Economic environment should be reviewed that goes around with the income and expenditure activities, inflation, currency stability, etc. that will contribute for the new service or product’s success.

Social and cultural environment should be assessed that encompasses a wide range of anticipations and assumptions with regards to the culture and social differences.

Legal environment should be considered which includes the limitations on trade and tariffs, proper documentation and import regulations.

Political environment should be reviewed in which the government’s system is included.

In terms of strategies, the international market is truly different and more complicated than domestic markets.

Individualized Marketing Strategy: This strategy is followed by companies that conduct international business in several nations and is often utilized by smaller businesses involved in only one or two foreign markets. In this strategy, political, social, and economic factors are important components of the marketing process.

Global Marketing Strategy – This strategy ignores differences between nations and based on the notion that consumers around the world are growing more and more similar and a standardized product and marketing mix can achieve enormous economies, especially in advertising, packing, and distribution because they would not be changed.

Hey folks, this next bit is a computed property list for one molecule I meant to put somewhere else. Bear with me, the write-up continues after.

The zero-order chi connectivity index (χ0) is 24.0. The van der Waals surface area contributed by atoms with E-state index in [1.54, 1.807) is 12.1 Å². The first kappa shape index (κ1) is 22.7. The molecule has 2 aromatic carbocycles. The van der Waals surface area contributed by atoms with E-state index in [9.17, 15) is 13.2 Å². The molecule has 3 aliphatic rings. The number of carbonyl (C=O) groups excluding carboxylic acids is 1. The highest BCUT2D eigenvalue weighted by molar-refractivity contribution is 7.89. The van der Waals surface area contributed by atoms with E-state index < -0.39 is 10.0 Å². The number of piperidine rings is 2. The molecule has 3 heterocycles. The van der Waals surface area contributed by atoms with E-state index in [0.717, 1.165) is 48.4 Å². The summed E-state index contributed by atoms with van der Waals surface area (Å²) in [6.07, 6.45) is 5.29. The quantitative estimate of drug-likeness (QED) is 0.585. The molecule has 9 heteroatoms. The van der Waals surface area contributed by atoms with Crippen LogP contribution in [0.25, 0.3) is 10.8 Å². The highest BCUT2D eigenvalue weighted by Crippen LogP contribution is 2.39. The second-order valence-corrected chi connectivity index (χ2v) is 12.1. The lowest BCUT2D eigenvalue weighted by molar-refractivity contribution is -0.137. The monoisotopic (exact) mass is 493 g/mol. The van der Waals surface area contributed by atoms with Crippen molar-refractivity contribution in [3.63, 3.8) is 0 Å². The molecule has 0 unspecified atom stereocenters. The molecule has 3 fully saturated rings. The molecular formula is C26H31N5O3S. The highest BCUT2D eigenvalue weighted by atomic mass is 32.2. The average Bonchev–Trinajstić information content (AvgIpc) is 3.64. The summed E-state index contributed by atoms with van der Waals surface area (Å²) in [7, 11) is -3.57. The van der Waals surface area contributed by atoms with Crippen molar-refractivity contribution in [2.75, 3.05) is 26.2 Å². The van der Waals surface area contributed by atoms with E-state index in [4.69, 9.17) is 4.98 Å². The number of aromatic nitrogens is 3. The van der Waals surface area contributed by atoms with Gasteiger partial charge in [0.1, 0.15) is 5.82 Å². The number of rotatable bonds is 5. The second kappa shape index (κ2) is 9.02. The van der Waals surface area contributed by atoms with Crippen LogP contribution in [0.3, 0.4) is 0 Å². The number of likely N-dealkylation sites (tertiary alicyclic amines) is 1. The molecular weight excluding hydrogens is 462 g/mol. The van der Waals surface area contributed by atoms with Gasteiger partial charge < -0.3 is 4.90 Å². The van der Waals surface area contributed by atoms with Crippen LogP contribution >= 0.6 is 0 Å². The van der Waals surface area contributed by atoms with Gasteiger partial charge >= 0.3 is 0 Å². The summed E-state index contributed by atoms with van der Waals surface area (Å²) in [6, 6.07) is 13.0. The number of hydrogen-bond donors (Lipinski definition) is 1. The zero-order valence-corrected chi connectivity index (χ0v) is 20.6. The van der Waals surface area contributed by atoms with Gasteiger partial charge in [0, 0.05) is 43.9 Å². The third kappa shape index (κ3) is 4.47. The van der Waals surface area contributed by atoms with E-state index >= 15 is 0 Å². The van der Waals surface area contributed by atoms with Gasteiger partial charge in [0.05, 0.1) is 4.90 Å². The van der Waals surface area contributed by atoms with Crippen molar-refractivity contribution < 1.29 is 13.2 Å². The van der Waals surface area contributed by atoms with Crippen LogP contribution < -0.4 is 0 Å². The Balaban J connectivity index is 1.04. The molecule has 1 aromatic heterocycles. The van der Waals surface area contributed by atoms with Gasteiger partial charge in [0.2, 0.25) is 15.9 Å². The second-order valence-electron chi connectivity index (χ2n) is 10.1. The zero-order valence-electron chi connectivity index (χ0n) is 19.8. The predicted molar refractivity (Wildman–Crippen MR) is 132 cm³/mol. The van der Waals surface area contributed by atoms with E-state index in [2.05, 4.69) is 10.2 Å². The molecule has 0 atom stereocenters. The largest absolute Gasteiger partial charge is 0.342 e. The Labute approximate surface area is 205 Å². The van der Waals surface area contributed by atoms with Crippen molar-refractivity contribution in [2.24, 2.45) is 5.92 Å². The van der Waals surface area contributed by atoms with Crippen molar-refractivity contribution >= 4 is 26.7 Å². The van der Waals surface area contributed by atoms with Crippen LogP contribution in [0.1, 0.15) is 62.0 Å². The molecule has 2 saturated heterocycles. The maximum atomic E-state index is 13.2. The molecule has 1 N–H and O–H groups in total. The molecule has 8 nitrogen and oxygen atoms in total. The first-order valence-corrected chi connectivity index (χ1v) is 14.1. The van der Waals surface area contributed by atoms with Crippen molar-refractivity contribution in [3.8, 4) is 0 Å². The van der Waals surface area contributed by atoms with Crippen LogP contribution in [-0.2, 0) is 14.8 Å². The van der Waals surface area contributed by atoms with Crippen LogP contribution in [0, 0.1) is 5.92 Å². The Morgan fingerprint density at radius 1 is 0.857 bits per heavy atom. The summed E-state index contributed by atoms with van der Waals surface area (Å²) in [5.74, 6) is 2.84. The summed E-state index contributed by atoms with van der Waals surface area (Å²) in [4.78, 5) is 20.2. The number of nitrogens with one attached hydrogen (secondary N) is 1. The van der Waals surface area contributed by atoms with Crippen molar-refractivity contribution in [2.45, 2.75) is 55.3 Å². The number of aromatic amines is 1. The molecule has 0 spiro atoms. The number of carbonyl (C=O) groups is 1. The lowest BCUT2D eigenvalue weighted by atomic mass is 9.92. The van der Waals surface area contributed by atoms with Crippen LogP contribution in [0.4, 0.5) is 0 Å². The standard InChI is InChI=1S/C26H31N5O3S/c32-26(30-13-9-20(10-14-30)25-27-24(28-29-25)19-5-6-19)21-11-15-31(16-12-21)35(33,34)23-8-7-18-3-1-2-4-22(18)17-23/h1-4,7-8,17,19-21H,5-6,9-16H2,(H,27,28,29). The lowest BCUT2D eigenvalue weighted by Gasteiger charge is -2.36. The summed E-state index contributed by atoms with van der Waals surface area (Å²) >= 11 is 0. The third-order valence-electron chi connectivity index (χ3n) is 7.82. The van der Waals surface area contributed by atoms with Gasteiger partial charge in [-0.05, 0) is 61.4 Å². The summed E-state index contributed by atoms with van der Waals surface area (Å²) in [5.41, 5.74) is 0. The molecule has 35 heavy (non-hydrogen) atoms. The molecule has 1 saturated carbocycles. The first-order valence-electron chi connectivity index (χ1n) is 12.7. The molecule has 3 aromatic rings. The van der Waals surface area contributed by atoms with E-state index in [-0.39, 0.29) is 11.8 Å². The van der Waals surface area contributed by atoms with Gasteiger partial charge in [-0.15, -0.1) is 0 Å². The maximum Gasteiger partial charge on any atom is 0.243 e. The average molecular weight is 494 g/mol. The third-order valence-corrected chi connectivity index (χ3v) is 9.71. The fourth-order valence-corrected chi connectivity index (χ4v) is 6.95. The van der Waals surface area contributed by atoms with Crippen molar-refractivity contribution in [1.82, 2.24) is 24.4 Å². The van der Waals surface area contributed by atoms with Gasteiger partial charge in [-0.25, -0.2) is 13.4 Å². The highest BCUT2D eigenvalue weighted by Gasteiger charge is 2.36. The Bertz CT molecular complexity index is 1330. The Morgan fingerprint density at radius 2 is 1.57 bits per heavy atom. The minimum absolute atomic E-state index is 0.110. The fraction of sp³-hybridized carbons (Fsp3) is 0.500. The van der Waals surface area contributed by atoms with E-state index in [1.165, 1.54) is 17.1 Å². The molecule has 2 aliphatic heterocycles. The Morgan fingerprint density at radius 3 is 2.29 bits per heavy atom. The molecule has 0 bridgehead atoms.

Domestic Marketing vs. International Marketing

Global marketing decisions requires months of research. They require high degree of planning and formation of internal strategies, factors affecting strategies are target audiences, spending and profit margins.

Global marketing is more complex, and must take into consideration numerous factors such as –

Language and translation: Some countries share similar language but every country has nuances of language that should be considered before marketing globally. The marketing pieces should be shared with native speakers in the countries targeted for marketing, even if the language is the same as domestic market. For example – Spanish is a language shared by millions worldwide, yet the Spanish spoken in Mexico differs from the Spanish spoken in Spain.

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Cultural considerations: Cultures vary worldwide and marketing pieces must reflect cultural nuances accordingly. It is wise to examine cultural context before to save money later by helping you avoid costly advertising and marketing mistakes. For Example – In the United States, advertisements depicting scantily clad models sell everything from shaving products to soft drinks but in more conservative cultures, such advertisements would be offensive or even banned.